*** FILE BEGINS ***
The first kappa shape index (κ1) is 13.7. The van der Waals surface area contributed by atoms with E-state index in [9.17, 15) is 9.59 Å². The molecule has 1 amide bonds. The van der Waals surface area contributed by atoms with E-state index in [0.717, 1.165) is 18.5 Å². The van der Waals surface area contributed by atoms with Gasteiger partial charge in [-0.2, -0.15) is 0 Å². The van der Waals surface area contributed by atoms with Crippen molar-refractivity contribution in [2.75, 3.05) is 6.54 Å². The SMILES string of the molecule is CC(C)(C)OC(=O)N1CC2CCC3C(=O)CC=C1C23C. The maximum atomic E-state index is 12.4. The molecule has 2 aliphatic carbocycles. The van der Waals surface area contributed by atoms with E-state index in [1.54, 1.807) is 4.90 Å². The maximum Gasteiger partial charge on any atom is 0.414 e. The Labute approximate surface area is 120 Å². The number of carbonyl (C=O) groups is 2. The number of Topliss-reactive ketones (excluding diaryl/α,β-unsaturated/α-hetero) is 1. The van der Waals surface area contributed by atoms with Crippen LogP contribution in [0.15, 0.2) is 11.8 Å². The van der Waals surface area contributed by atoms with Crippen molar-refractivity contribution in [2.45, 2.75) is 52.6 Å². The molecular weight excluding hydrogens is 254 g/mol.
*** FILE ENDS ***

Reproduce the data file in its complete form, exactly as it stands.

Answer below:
The first kappa shape index (κ1) is 13.7. The van der Waals surface area contributed by atoms with E-state index in [9.17, 15) is 9.59 Å². The molecule has 1 amide bonds. The van der Waals surface area contributed by atoms with E-state index in [0.717, 1.165) is 18.5 Å². The van der Waals surface area contributed by atoms with Gasteiger partial charge in [-0.2, -0.15) is 0 Å². The van der Waals surface area contributed by atoms with Crippen molar-refractivity contribution in [2.75, 3.05) is 6.54 Å². The SMILES string of the molecule is CC(C)(C)OC(=O)N1CC2CCC3C(=O)CC=C1C23C. The maximum atomic E-state index is 12.4. The molecule has 2 aliphatic carbocycles. The van der Waals surface area contributed by atoms with E-state index in [1.54, 1.807) is 4.90 Å². The maximum Gasteiger partial charge on any atom is 0.414 e. The Labute approximate surface area is 120 Å². The number of carbonyl (C=O) groups is 2. The number of Topliss-reactive ketones (excluding diaryl/α,β-unsaturated/α-hetero) is 1. The van der Waals surface area contributed by atoms with Crippen LogP contribution in [0.15, 0.2) is 11.8 Å². The van der Waals surface area contributed by atoms with Crippen molar-refractivity contribution in [2.45, 2.75) is 52.6 Å². The molecular weight excluding hydrogens is 254 g/mol.